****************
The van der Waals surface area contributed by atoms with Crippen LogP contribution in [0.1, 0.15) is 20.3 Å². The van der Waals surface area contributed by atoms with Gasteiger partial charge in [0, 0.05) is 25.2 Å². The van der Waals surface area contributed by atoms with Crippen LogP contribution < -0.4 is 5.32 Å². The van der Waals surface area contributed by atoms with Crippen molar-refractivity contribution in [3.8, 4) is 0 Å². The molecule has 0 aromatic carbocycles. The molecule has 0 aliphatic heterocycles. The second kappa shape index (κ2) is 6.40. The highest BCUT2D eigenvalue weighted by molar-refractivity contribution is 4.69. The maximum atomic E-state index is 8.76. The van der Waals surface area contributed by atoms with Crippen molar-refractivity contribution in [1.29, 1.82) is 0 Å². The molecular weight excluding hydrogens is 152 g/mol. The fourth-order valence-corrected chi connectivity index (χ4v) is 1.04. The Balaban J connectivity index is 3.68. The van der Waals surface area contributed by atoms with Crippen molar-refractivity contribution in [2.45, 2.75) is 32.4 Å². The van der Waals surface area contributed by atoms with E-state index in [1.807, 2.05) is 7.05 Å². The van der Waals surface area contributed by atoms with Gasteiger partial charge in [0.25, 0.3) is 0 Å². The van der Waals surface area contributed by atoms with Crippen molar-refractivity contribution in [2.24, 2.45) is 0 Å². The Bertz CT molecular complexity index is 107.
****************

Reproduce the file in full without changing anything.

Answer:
The van der Waals surface area contributed by atoms with Crippen LogP contribution in [0.1, 0.15) is 20.3 Å². The van der Waals surface area contributed by atoms with Gasteiger partial charge in [0, 0.05) is 25.2 Å². The van der Waals surface area contributed by atoms with Crippen LogP contribution < -0.4 is 5.32 Å². The van der Waals surface area contributed by atoms with Crippen molar-refractivity contribution in [3.8, 4) is 0 Å². The molecule has 0 aromatic carbocycles. The molecule has 0 aliphatic heterocycles. The second kappa shape index (κ2) is 6.40. The highest BCUT2D eigenvalue weighted by molar-refractivity contribution is 4.69. The maximum atomic E-state index is 8.76. The van der Waals surface area contributed by atoms with Crippen molar-refractivity contribution in [1.29, 1.82) is 0 Å². The molecular weight excluding hydrogens is 152 g/mol. The fourth-order valence-corrected chi connectivity index (χ4v) is 1.04. The Balaban J connectivity index is 3.68. The van der Waals surface area contributed by atoms with Crippen molar-refractivity contribution in [2.45, 2.75) is 32.4 Å². The van der Waals surface area contributed by atoms with E-state index in [1.807, 2.05) is 7.05 Å². The van der Waals surface area contributed by atoms with Gasteiger partial charge in [0.25, 0.3) is 0 Å². The van der Waals surface area contributed by atoms with Crippen molar-refractivity contribution in [2.24, 2.45) is 0 Å². The Bertz CT molecular complexity index is 107.